• Minimizing the pain of venipuncture. Scholz, Mary J. // RN;May96, Vol. 59 Issue 5, p78 

    Presents information on the pain killer Alidocaine and prilocaine anesthetic cream (EMLA) used when having an injection. Details on the dosage; How to use the cream.

  • Correction.  // American Journal of Health-System Pharmacy;2/15/2002, Vol. 59 Issue 4, p383 

    Presents a correct version of the article, titled 'Clinical practice guidelines for the sustained use of sedatives and analgesics in the critically ill adult,' published in the January 15, 2002 issue of the 'American Journal of Health-System Pharmacy'.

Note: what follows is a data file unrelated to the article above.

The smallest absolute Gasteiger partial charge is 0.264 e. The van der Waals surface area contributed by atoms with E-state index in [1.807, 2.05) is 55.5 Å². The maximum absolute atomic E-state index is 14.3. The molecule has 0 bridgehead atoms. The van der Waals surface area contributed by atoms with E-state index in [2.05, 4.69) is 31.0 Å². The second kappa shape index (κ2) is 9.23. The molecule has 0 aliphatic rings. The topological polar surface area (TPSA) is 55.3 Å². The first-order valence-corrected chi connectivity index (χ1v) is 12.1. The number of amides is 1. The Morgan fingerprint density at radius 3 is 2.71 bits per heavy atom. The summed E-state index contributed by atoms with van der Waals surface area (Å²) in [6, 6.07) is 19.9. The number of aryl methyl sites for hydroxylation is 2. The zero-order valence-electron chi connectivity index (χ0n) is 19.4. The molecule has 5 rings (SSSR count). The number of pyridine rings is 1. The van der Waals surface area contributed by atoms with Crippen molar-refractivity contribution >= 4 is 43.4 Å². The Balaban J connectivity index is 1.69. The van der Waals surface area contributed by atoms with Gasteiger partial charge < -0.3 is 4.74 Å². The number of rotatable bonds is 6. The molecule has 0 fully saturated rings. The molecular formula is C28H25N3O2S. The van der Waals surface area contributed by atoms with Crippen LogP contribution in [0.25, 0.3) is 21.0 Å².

• Pharmacological management of acute dental pain. Canavan, Dermont // Journal of the Irish Dental Association;Autumn2007, Vol. 53 Issue 3, p141 

    The recent withdrawal of a popular analgesic medication by the Irish Medicines Board has raised a number of important questions regarding the use of analgesics for acute dental pain. This short article reviews some of the principles of analgesic usage and outlines the scope of available...

  • Erratum.  // Clinical Pediatrics;Feb1963, Vol. 2 Issue 2, p60 

    Presents a correction to the article "Clinical Use of Analgesics: Some Basic Pharmacologic Principles," that was previously published in the January 1963 issue.


Read the Article


Sorry, but this item is not currently available from your library.

Try another library?
Sign out of this library

Other Topics